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There’s some great news here at AGD.  Thanks to a referral, I have recently signed a new client.

I won’t be posting any photos of her as she’s not on Twitter and doesn’t have a blog.

My client’s main goals are to update her work wardrobe and to buy several pieces for upcoming events. The challenge will be to find clothes that are stylish, yet appropriate for a conservative work environment.

I believe American women in their 50′s, and up, can look current without trying to dress as if they are still in their 20′s. The other extreme isn’t great either.

We will be focusing on stylish classics that can go from work to dinner.   My client looks great in black, white, and red.  She also wants to add more color to her wardrobe.

The DVF dress below would be perfect for my client.  She’s petite with a runner’s frame.  A change of accessories could easily take this dress from the workplace to drinks and/or dinner.

I’ve pulled other images for inspiration.  That board is HERE.

A classic wrap dress from DVF.

Last Thursday my client Coach G. and I went to Sartoria Marinuzzi for another fitting.

His suit is coming along nicely.  As Babs would say, “The fit is like buttah.”

 

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The suit will be finished in a few weeks.

In an earlier post, I wrote about finding a tailor to make a suit for my client Coach G.

On Friday he had his first fitting with Signor Marinuzzi.

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It’s a fascinating process.  I’ve never seen a suit made before.  Back in the day, I made dresses, skirts, and one truly tragic jacket.

I appreciate the level of craftsmanship, talent, and time it takes to make a bespoke suit.  I cannot wait to see it once it’s finished.

I recently started working with a new personal shopping client, Gerard, aka Coach G.  One of his main objectives was to have a suit made.

In the past I’ve worked only with women.  Now I have learned more about mens’ suits than I thought possible.  There are so many details and decisions.  Two buttons versus three buttons.  Side vents versus center vents.  The difference between how suits are cut in Europe versus America (Europe… slim, very slim).

One great thing about living in Italy is, it’s not difficult to find a sarto (tailor) who can make a suit by hand.  The issue is, which one?  Do you go with a local sarto or a store like Kiton, Brioni, or Rubinacci?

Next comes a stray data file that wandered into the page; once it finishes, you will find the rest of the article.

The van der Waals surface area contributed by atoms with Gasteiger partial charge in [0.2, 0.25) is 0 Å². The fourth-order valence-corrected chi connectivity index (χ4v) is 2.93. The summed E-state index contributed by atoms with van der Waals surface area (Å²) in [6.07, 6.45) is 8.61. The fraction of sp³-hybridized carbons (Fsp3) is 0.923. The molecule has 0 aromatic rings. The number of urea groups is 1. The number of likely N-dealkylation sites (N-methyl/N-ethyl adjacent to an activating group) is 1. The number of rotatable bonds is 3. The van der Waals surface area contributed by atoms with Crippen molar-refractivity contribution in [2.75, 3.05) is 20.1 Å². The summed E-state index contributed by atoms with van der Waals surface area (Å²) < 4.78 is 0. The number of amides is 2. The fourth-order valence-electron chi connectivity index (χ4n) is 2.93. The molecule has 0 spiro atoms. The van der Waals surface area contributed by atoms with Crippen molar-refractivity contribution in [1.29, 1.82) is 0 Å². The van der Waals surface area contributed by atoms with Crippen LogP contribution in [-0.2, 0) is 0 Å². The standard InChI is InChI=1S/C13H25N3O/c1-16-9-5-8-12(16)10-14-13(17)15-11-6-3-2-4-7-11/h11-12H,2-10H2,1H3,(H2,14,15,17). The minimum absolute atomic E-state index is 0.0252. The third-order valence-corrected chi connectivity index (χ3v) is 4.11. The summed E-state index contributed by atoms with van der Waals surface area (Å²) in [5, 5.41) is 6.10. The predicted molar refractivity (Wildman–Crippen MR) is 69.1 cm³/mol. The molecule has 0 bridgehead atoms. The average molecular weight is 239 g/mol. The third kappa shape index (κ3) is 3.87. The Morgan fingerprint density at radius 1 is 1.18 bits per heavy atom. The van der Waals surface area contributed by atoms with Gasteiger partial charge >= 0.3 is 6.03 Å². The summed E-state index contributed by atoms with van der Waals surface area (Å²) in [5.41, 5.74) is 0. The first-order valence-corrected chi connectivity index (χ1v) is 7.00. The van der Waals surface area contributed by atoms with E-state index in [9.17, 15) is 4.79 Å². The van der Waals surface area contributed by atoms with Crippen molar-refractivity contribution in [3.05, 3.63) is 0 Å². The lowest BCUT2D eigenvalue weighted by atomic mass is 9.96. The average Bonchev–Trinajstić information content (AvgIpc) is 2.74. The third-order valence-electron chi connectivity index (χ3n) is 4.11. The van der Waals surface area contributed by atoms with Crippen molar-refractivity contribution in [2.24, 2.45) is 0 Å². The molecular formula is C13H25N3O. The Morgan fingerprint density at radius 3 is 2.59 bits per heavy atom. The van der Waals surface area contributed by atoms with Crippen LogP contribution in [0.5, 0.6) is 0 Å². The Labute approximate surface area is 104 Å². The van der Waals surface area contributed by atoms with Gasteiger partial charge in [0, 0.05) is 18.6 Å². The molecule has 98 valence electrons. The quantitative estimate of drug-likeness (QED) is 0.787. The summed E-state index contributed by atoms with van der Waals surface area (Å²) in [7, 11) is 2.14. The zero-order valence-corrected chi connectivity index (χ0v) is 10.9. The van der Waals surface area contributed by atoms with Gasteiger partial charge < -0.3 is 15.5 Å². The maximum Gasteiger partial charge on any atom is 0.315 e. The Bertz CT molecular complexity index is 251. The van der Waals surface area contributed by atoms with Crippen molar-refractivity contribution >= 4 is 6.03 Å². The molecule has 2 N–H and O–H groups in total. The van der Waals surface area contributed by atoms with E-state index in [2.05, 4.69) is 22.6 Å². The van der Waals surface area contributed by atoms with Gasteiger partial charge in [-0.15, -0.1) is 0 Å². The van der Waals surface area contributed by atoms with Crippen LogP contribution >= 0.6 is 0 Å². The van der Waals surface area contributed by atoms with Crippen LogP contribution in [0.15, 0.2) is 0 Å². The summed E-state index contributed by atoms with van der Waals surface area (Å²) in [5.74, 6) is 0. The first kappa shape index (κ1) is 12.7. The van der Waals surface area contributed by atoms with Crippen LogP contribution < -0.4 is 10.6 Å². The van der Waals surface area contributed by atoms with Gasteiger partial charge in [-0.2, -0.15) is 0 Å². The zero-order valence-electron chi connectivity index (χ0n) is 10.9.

Fabric selection at Sartoria Marinuzzi

 

Bespoke suits are not cheap.  They are an investment.  Before paying between 1,900-15,000 + euros for a suit, do some homework.

First, is it really bespoke or MTM (made-to-measure).  There is a huge difference.  With a bespoke suit the tailor is on sight.  You have fittings with the person who is actually making your suit.  A pattern is cut based on your measurements.  The suit is made by hand not computerized machines.  An excellent sarto will make a suit that fits your body perfectly.

Signor Marinuzzi at work

MTM uses standard patterns. Once your measurements are taken, they are sent to the factory or a tailor offsite.  MTM is good option for people who want to spend less than bepoke but want something that will fit better than RTW (ready-to-wear).

If someone tells you that your suit is bespoke and the man who is making your suit is not there to see you in person, or the suit is not made by hand, then your suit is not bepoke and you shouldn’t be paying bepoke prices.

Second, get a referral and/or pull images of suits that you like worn by people who have a similar build to your own.

One of my friends is married to a man who dresses impeccably.  I asked her where he had his suits made and that is how I found Signor Marinuzzi.

Gerard getting measured for his bespoke suit

I went to see him.  He and wife do not speak a word of English.  I told them about my client and what he was looking for.  They showed me different fabrics and a suit in progress.  I left believing Gerard would be in very good hands.

Signor Marinuzzi makes suits for men and women.  That’s it.  Only suits.

Sartoria Marinuzzi

Via Alessandro Farnese, 12/A (zona Prati)

Roma 

06-3213903

 

 

 

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